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Uncovered Potential of Co2MnGa in Spintronics

October 26, 2020 | By KJLC Innovate

The Kurt J. Lesker Company continues to support the researchers who are advancing the science and technology of spintronics around the world. Co2MnGa, a Heusler material, has been attractive to scientists as a novel magnetic conducting material on which spintronic structures like magnetic tunnel junctions can be built. Recent work, published in Applied Physics Letter titled "Perpendicular magnetic anisotropy in Co2MnGa and its anomalous Hall Effect" by Dr. Ludbrook, Dr. Ruck and Dr. Granville from Victoria University of Wellington, New Zealand, has identified characteristics of thin film Co2MnGa that are necessary for realizing magnetic tunnel junctions.

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INNOVATE Systems Vacuum Science Deposition Techniques



Comparison of Hafnium Dioxide & Zirconium Dioxide Grown by Plasma-Enhanced Atomic Layer Deposition for the Application of Electronic Materials

October 01, 2020 | By KJLC Innovate

Dr. Zhigang Xiao, Professor of Electrical Engineering at Alabama A&M University, in collaboration with the ALD group in the Kurt J. Lesker Company recently developed the plasma-enhanced atomic layer deposition process and grow high dielectric constant (K) oxide for the application of electronic materials. They grew nanoscale hafnium dioxide (HfO2) and zirconium dioxide (ZrO2) thin films using remote plasma-enhanced atomic layer deposition (PE-ALD) and fabricated complementary metal-oxide semiconductor (CMOS) integrated circuits using the HfO2 and ZrO2 thin films as the gate oxide. Miniaturization in modern semiconductor industry requires thin film deposition to have atomic level control and the deposited film to be conformal and pinhole-free. As MOSFETs are scaled down to nanometer sizes, the tunneling currents through the gate dielectrics (the gate leakage current) has become a major concern in today’s fabrication of integrated circuits (ICs). High-K dielectric metal oxide could be a solution to the problem of the gate leakage current. The plasma-enhanced atomic layer deposition of HfO2 and ZrO2 thin films meets the requirement and can produce conformal and ultra-thin films with precise thickness control at the atomic layer level. The experimental results measured from the HfO2 and ZrO2 thin films were compared.

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INNOVATE Systems Vacuum Science Deposition Techniques



Tips For Thermally Evaporating Aluminum

June 16, 2020 | By KJLC Blog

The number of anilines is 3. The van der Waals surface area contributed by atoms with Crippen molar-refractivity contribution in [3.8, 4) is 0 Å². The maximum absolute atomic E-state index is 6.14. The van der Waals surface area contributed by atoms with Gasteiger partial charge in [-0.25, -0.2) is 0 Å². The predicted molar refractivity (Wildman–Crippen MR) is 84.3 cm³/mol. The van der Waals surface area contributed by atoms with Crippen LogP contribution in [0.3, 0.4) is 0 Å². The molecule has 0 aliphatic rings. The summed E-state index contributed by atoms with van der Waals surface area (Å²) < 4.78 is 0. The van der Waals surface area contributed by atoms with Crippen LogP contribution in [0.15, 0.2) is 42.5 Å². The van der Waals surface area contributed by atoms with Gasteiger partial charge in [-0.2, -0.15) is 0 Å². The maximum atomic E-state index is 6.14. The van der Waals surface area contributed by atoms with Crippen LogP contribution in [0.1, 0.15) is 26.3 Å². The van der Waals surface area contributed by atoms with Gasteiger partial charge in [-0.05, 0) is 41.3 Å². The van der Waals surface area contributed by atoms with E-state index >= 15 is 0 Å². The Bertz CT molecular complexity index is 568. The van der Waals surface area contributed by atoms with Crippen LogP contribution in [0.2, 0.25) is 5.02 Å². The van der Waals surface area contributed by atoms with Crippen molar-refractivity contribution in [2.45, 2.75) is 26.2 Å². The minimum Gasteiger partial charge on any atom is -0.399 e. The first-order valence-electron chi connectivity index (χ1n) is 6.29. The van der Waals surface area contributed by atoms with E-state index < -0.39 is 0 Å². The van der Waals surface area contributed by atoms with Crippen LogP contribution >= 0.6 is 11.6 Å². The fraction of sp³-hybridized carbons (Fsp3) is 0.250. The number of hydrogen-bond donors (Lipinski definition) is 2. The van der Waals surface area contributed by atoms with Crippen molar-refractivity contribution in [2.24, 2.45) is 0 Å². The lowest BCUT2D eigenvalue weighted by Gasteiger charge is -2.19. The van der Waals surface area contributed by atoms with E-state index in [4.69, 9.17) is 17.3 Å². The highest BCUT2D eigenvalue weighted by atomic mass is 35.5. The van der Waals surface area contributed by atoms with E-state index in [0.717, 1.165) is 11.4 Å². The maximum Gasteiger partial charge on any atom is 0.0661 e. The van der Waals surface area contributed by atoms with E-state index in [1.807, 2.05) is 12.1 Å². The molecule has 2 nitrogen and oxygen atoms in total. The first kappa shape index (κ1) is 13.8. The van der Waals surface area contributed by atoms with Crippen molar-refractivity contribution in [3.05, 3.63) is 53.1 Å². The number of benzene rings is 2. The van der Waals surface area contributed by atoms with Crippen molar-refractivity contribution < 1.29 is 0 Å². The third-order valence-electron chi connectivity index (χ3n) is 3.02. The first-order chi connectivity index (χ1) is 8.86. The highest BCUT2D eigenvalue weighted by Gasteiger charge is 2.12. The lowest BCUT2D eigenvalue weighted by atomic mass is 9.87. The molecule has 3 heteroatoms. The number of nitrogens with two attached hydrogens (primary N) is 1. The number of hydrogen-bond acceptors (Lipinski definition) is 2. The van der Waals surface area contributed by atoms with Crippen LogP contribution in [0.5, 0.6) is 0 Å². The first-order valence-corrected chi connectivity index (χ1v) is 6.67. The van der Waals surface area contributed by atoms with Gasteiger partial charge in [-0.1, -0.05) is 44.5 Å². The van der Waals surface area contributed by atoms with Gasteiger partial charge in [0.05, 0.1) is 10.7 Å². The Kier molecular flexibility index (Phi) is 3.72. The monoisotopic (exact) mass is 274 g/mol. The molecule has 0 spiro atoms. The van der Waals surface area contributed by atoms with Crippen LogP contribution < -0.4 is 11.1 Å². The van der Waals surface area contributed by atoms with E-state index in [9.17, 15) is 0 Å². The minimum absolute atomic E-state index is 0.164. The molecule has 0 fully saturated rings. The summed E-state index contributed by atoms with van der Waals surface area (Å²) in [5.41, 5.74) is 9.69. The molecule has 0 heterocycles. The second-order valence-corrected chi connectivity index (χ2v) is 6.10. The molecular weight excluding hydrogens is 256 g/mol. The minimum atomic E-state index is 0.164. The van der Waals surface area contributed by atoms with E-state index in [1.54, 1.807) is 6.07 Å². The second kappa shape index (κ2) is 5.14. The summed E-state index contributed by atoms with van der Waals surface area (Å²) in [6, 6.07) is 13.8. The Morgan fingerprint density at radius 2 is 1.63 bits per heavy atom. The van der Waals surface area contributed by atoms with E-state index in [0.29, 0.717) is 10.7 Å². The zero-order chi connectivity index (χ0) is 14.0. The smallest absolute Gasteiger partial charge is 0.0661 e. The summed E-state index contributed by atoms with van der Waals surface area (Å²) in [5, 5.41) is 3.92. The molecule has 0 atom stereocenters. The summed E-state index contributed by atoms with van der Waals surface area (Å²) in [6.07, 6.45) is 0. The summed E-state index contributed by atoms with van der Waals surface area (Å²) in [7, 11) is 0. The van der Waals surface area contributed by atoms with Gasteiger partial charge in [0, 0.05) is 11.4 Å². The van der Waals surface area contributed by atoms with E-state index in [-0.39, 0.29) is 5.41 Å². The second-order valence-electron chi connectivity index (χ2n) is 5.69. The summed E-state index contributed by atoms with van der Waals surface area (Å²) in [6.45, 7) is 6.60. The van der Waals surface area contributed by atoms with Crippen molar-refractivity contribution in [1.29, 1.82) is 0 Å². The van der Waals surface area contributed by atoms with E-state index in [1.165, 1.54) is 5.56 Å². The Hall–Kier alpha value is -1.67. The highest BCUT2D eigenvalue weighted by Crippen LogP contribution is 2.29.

By far one of the most common questions that we receive from various users is how to thermally evaporate Aluminum. Aluminum is very commonly evaporated for various applications and can be somewhat problematic. Through some internal experience and through with working with various customers, we recommend two ways to approach thermal evaporation of aluminum.

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Vacuum Science Deposition Materials Deposition Techniques



Equivalent Oxide Thickness (EOT) Scaling with Hafnium Zirconium Oxide High-K Dielectric from a Surprising Boost in Permittivity

June 01, 2020 | By KJLC Innovate

Dr. Kai Ni from the research group of Professor Suman Datta, Stinson Professor of Nanotechnology at the University of Notre Dame, in collaboration with Purdue University and Kurt J. Lesker Company recently developed conformal atomic layer deposition (ALD) based hafnium zirconium oxide thin film processes displaying excellent electrical properties for potential gate oxide complement or replacement in scaled logic and memory technology nodes. The findings were recently published and showcased in the IEEE International Electron Devices Meeting (IEDM) 2019 in San Francisco, CA [ref. 1]. In particular, hafnium zirconium oxide (HfxZr1-xO2, or HZO) has emerged as a ferroelectric (large charge density per unit area) material system that also displays a tunable permittivity or dielectric constant (charge response) depending on the concentration of Zr added to the base HfO2 oxide. The reported films indicate that by sweeping the concentration of Zr in HfO2 during the ALD growth, a substantial boost in the dielectric constant can be observed around 70% Zr concentration due to the presence of a crystallographic phase transition of the underlying HZO material structure, which results in enhanced electrical performance even in ultrathin films 25Å thick [ref. 2]. These findings elucidate the necessity and importance of extremely stringent deposition process control along with corresponding electrical and structural characterization for the understanding of new materials systems for their further implementation in commercial applications such as high-performance digital and analog CMOS technology at advanced nodes.